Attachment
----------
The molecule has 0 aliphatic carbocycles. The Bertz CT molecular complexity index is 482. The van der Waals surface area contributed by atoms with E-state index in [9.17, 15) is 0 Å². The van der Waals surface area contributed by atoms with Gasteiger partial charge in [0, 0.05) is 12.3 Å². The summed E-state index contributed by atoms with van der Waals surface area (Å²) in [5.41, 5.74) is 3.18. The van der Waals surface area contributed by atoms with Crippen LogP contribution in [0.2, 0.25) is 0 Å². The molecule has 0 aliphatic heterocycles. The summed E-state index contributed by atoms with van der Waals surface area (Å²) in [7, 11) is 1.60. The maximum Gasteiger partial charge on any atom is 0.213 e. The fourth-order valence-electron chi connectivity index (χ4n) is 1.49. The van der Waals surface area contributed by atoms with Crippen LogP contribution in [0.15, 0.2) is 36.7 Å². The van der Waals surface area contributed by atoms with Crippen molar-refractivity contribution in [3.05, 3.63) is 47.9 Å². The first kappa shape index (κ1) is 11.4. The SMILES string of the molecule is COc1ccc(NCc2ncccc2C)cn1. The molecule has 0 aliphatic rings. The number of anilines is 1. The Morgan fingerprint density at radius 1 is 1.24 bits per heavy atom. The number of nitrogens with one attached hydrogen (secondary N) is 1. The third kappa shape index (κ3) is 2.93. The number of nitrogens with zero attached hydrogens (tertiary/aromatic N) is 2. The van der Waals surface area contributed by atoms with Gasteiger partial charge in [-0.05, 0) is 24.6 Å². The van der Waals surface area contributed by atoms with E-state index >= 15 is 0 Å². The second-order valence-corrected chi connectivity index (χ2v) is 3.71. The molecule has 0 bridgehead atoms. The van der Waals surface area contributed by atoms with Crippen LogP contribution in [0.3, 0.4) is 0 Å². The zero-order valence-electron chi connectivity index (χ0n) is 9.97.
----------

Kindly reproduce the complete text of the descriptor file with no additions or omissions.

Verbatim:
The molecule has 0 aliphatic carbocycles. The Bertz CT molecular complexity index is 482. The van der Waals surface area contributed by atoms with E-state index in [9.17, 15) is 0 Å². The van der Waals surface area contributed by atoms with Gasteiger partial charge in [0, 0.05) is 12.3 Å². The summed E-state index contributed by atoms with van der Waals surface area (Å²) in [5.41, 5.74) is 3.18. The van der Waals surface area contributed by atoms with Crippen LogP contribution in [0.2, 0.25) is 0 Å². The molecule has 0 aliphatic heterocycles. The summed E-state index contributed by atoms with van der Waals surface area (Å²) in [7, 11) is 1.60. The maximum Gasteiger partial charge on any atom is 0.213 e. The fourth-order valence-electron chi connectivity index (χ4n) is 1.49. The van der Waals surface area contributed by atoms with Crippen LogP contribution in [0.15, 0.2) is 36.7 Å². The van der Waals surface area contributed by atoms with Crippen molar-refractivity contribution in [3.05, 3.63) is 47.9 Å². The first kappa shape index (κ1) is 11.4. The SMILES string of the molecule is COc1ccc(NCc2ncccc2C)cn1. The molecule has 0 aliphatic rings. The number of anilines is 1. The Morgan fingerprint density at radius 1 is 1.24 bits per heavy atom. The number of nitrogens with one attached hydrogen (secondary N) is 1. The third kappa shape index (κ3) is 2.93. The number of nitrogens with zero attached hydrogens (tertiary/aromatic N) is 2. The van der Waals surface area contributed by atoms with Gasteiger partial charge in [-0.05, 0) is 24.6 Å². The van der Waals surface area contributed by atoms with E-state index >= 15 is 0 Å². The second-order valence-corrected chi connectivity index (χ2v) is 3.71. The molecule has 0 bridgehead atoms. The van der Waals surface area contributed by atoms with Crippen LogP contribution in [0.3, 0.4) is 0 Å². The zero-order valence-electron chi connectivity index (χ0n) is 9.97.